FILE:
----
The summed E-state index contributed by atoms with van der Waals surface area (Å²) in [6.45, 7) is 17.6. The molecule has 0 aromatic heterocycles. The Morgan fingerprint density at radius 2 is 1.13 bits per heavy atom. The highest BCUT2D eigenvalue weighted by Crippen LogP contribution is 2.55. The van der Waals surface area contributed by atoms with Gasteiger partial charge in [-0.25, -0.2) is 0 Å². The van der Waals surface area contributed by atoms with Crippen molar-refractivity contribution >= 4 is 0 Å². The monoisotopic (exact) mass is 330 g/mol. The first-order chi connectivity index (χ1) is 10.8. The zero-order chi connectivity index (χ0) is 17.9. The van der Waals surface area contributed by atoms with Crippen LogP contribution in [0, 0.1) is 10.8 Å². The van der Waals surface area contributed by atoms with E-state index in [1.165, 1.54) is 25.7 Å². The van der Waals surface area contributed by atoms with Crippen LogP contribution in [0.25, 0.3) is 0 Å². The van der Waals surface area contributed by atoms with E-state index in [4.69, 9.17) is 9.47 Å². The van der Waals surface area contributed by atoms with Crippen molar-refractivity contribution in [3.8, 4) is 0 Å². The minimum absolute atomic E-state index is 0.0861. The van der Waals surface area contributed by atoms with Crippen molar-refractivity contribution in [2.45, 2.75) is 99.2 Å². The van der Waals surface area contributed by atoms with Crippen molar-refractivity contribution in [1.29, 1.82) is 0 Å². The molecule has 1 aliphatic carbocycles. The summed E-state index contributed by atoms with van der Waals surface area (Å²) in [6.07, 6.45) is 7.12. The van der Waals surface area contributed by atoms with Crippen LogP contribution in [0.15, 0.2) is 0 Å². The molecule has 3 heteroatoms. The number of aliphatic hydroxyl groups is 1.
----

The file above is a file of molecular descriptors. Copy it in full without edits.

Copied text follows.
The summed E-state index contributed by atoms with van der Waals surface area (Å²) in [6.45, 7) is 17.6. The molecule has 0 aromatic heterocycles. The Morgan fingerprint density at radius 2 is 1.13 bits per heavy atom. The highest BCUT2D eigenvalue weighted by Crippen LogP contribution is 2.55. The van der Waals surface area contributed by atoms with Gasteiger partial charge in [-0.25, -0.2) is 0 Å². The van der Waals surface area contributed by atoms with Crippen molar-refractivity contribution >= 4 is 0 Å². The monoisotopic (exact) mass is 330 g/mol. The first-order chi connectivity index (χ1) is 10.8. The zero-order chi connectivity index (χ0) is 17.9. The van der Waals surface area contributed by atoms with Crippen LogP contribution in [0, 0.1) is 10.8 Å². The van der Waals surface area contributed by atoms with E-state index in [1.165, 1.54) is 25.7 Å². The van der Waals surface area contributed by atoms with Crippen LogP contribution in [0.25, 0.3) is 0 Å². The van der Waals surface area contributed by atoms with E-state index in [4.69, 9.17) is 9.47 Å². The van der Waals surface area contributed by atoms with Crippen molar-refractivity contribution in [3.8, 4) is 0 Å². The minimum absolute atomic E-state index is 0.0861. The van der Waals surface area contributed by atoms with Crippen molar-refractivity contribution in [2.45, 2.75) is 99.2 Å². The van der Waals surface area contributed by atoms with Crippen molar-refractivity contribution in [1.29, 1.82) is 0 Å². The molecule has 1 aliphatic carbocycles. The summed E-state index contributed by atoms with van der Waals surface area (Å²) in [6.07, 6.45) is 7.12. The van der Waals surface area contributed by atoms with Crippen LogP contribution in [0.15, 0.2) is 0 Å². The molecule has 3 heteroatoms. The number of aliphatic hydroxyl groups is 1.